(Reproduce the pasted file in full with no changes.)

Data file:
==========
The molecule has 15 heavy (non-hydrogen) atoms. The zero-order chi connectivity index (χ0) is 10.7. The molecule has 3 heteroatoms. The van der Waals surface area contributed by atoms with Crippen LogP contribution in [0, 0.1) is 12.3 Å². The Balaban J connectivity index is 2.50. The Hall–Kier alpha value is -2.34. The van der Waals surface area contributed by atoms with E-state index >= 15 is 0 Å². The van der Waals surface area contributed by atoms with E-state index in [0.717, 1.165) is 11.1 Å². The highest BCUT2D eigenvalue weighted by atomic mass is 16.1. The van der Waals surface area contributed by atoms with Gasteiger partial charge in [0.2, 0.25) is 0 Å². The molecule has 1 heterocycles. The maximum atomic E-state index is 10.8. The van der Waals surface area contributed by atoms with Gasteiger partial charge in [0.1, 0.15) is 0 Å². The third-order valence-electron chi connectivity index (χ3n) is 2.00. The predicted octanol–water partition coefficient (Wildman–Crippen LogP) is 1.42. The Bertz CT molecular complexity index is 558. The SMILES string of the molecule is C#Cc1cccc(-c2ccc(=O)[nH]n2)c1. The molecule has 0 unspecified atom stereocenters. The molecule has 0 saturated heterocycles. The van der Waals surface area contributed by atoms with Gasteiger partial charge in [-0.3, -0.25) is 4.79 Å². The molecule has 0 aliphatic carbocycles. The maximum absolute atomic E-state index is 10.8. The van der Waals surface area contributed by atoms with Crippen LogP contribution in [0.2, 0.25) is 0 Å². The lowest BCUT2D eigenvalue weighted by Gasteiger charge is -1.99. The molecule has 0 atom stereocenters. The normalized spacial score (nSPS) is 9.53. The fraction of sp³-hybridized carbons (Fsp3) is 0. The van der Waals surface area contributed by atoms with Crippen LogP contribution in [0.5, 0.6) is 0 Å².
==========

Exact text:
The molecule has 15 heavy (non-hydrogen) atoms. The zero-order chi connectivity index (χ0) is 10.7. The molecule has 3 heteroatoms. The van der Waals surface area contributed by atoms with Crippen LogP contribution in [0, 0.1) is 12.3 Å². The Balaban J connectivity index is 2.50. The Hall–Kier alpha value is -2.34. The van der Waals surface area contributed by atoms with E-state index >= 15 is 0 Å². The van der Waals surface area contributed by atoms with E-state index in [0.717, 1.165) is 11.1 Å². The highest BCUT2D eigenvalue weighted by atomic mass is 16.1. The van der Waals surface area contributed by atoms with Gasteiger partial charge in [0.2, 0.25) is 0 Å². The molecule has 1 heterocycles. The maximum atomic E-state index is 10.8. The van der Waals surface area contributed by atoms with Gasteiger partial charge in [0.1, 0.15) is 0 Å². The third-order valence-electron chi connectivity index (χ3n) is 2.00. The predicted octanol–water partition coefficient (Wildman–Crippen LogP) is 1.42. The Bertz CT molecular complexity index is 558. The SMILES string of the molecule is C#Cc1cccc(-c2ccc(=O)[nH]n2)c1. The molecule has 0 unspecified atom stereocenters. The molecule has 0 saturated heterocycles. The van der Waals surface area contributed by atoms with Gasteiger partial charge in [-0.3, -0.25) is 4.79 Å². The molecule has 0 aliphatic carbocycles. The maximum absolute atomic E-state index is 10.8. The van der Waals surface area contributed by atoms with Crippen LogP contribution in [0.2, 0.25) is 0 Å². The lowest BCUT2D eigenvalue weighted by Gasteiger charge is -1.99. The molecule has 0 atom stereocenters. The normalized spacial score (nSPS) is 9.53. The fraction of sp³-hybridized carbons (Fsp3) is 0. The van der Waals surface area contributed by atoms with Crippen LogP contribution in [0.5, 0.6) is 0 Å².